R v Hennigan

JurisdictionEngland & Wales
CourtCourt of Appeal (Criminal Division)
Judgment Date25 February 1971
Judgment citation (vLex)[1971] EWCA Crim J0225-3
Docket NumberNo. 2251/C/70

[1971] EWCA Crim J0225-3



Royal Courts of Justice


The Lord Chief Justice of England (Lord Parker)

Lord Justice Widgery


Mr. Justice Cooke

No. 2251/C/70

James Hennigan

MR. H.K. GODDARD appeared as Counsel for the Appellant.

MR. M. FEENY appeared as Counsel for the Crown.


In February last at Liverpool Crown Court this Appellant was convicted by a majority verdict of 10 to 2 on two counts of causing death by driving in a manner dangerous to the public. He was fined £25 on each count and disqualified for five years and a further six months consecutive under the totting up procedure. He now appeals against conviction on a point of law or mixed law and fact, and in addition applies for leave to appeal against his sentence.


In view of the point that is made, it is really unnecessary to go into the facts in full in this case. Quite shortly what happened was that a Mrs. Lowe driving a Vauxhall car with two passengers was emerging from a road called Old Road in order to cross the Wigan to Ashton Road and go into Nicol Road opposite. Old Road and Nicol Road were minor roads and indeed there was a "Give way" sign where Mrs. Lowe was approaching. The evidence was that she stopped at the entrance and then moved forward, and her evidence was that she had looked to her left towards Wigan and that the only traffic that she saw was a long way away down by a railway bridge. However, she had only just got astride the middle of the road when a Ford Cortina driven by the Appellant from Wigan towards Ashton crashed into her broadside and unfortunately as a result Mrs. Lowe's two passengers were killed.


There was a considerable body of evidence that this Appellant was driving at a fast speed; the estimates went up to 80 miles an hour, and almost immediately before the accident he appears to have overtaken a Jaguar, regaining his side of the road and then crashing into Mrs. Lowe's car. It at once occurs to one that if this was a civil action, Mrs. Lowe might be held substantially to blame, emerging from a minor road, because she clearly was at fault; on the other hand the Appellant in a restricted area at night - it was 11 o'clock at night - was clearly going too fast, and dangerously too fast.


The trouble that has arisen in this case is in regard to a direction that the learned Judge gave when the Jury, after retirement, came back and asked a question. In the course of the summing-up he told the Jury that it must be shown that the Appellant's manner of driving caused the collision and that the collision caused the death. He said this: "It is admitted by the defence here very properly that the death...

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38 cases
  • R v Williams (Jason John)
    • United Kingdom
    • Court of Appeal (Criminal Division)
    • Invalid date
  • R v Williams (Jason)
    • United Kingdom
    • Court of Appeal (Criminal Division)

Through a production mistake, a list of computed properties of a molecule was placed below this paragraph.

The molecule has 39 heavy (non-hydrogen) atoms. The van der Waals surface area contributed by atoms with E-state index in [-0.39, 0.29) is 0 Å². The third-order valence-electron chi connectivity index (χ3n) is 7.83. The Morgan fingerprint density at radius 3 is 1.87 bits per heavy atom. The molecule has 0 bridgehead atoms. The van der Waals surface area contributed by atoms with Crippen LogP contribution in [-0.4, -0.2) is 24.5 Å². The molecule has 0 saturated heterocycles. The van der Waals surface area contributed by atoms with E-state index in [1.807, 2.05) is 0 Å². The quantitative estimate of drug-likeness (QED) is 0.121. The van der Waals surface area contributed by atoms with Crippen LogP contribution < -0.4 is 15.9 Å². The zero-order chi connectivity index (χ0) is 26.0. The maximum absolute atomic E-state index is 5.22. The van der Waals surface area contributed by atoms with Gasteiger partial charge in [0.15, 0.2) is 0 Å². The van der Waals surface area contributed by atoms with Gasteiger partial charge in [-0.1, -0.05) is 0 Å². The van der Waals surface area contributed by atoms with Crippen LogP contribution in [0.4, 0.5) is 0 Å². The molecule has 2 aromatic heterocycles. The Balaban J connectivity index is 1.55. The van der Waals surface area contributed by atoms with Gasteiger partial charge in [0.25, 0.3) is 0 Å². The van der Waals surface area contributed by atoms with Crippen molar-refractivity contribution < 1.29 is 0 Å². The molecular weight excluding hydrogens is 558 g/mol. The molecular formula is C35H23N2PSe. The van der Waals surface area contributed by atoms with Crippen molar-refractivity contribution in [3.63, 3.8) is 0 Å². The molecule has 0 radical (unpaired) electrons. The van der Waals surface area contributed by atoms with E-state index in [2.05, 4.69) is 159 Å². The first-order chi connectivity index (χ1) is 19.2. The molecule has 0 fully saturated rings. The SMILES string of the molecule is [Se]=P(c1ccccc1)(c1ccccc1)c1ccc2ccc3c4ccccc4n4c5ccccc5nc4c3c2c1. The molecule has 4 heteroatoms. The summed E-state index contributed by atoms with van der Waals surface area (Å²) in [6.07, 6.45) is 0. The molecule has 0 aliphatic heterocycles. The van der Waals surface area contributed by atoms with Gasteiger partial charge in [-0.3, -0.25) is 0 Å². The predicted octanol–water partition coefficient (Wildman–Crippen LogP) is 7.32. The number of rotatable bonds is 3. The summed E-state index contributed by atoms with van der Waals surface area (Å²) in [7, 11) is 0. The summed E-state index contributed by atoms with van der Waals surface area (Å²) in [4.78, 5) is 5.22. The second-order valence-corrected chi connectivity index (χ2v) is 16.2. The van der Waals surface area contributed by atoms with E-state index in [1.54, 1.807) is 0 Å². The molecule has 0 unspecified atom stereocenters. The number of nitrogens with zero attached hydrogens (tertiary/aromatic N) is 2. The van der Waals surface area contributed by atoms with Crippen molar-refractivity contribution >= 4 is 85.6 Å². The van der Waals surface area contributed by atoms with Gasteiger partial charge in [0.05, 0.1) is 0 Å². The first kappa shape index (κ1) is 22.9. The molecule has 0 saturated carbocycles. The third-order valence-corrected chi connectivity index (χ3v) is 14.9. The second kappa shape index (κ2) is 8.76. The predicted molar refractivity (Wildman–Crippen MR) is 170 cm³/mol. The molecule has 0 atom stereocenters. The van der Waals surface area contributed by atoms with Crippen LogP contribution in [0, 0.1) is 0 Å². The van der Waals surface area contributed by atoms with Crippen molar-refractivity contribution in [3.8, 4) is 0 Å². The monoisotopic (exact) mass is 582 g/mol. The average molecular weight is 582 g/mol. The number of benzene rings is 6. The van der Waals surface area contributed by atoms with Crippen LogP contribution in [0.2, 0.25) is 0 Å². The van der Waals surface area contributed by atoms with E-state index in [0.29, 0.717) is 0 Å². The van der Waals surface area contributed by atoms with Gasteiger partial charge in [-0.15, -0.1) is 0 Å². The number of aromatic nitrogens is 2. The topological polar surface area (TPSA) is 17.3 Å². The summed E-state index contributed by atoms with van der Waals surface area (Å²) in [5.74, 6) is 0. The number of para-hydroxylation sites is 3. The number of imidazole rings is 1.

• 2 November 2010
    ...or substantial cause, the verdict may well have been different. 22 In our view the correctness of the judge's direction is clear from R v Hennigan (1971) 55 Crim.App.R 262. In that case this court, presided over by the then Lord Chief Justice, Lord Parker CJ, had to consider the question of......
  • R v Hendy-Freegard (Robert)
    • United Kingdom
    • Court of Appeal (Criminal Division)
    • 23 May 2007
  • The Secretary of State for Justice v A Local Authority
    • United Kingdom
    • Court of Appeal (Civil Division)
    • 22 October 2021
    ...EWCA Crim 1249 (a case of causing death by careless driving) Toulson LJ, summarised the state of the law of causation by reference to R v. Hennigan [1971] 55 Cr App R 262, [1971] 3 All ER 133, R v. Skelton (1995) Crim LR 635 and R v. Barnes [2008] EWCA Crim 635 at para [9]: “Those author......
  • Request a trial to view additional results
3 books & journal articles
  • Court of Appeal
    • United Kingdom
    • Journal of Criminal Law, The Nbr. 75-2, April 2011
    • 1 April 2011
    ...driving had to be a major or sub-stantial cause. Thomas LJ (at [22]) applied the approach taken by theCourt of Appeal in R v Hennigan (1971) 55 Cr App R 262, a case ofcausing death by dangerous driving. With regard to the issue of causa-tion, Lord Parker CJ had observed in that case that ‘[......
  • More than Merely More than Minimal: The Meaning of the Term ‘Substantial’ in the Context of Diminished Responsibility: R v Golds [2014] EWCA Crim 748
    • United Kingdom
    • Journal of Criminal Law, The Nbr. 78-5, October 2014
    • 1 October 2014
    ...(1983) 76 Cr App R 279 at 288). In this context, the terms ‘substantial’ and ‘signif‌icant’ mean ‘more than de minimis’ (R v Hennigan (1971) 55 Cr App R 262 at 265) or ‘more than minimal’ (R v Hughes [2013] UKSC 56, [2013] 1 WLR 2461 at [14], [18], [22], [28], [32], [33] and 377Meaning of ‘......
  • Infanticide and Pre-Existing Mental Conditions: Disentangling the Causal Factors Relevant to a Jury’s Deliberations
    • United Kingdom
    • Journal of Criminal Law, The Nbr. 82-5, October 2018
    • 1 October 2018
    ...result. Despite suggesting that 20 per cent of the blame would be sufficient to justifyliability, the Court of Appeal in RvHennigan [1971] 3 All ER 133 noted that courts should avoid layingdown a precise figure of contribution. With this in mind, there is a degree of curiosity regarding the......

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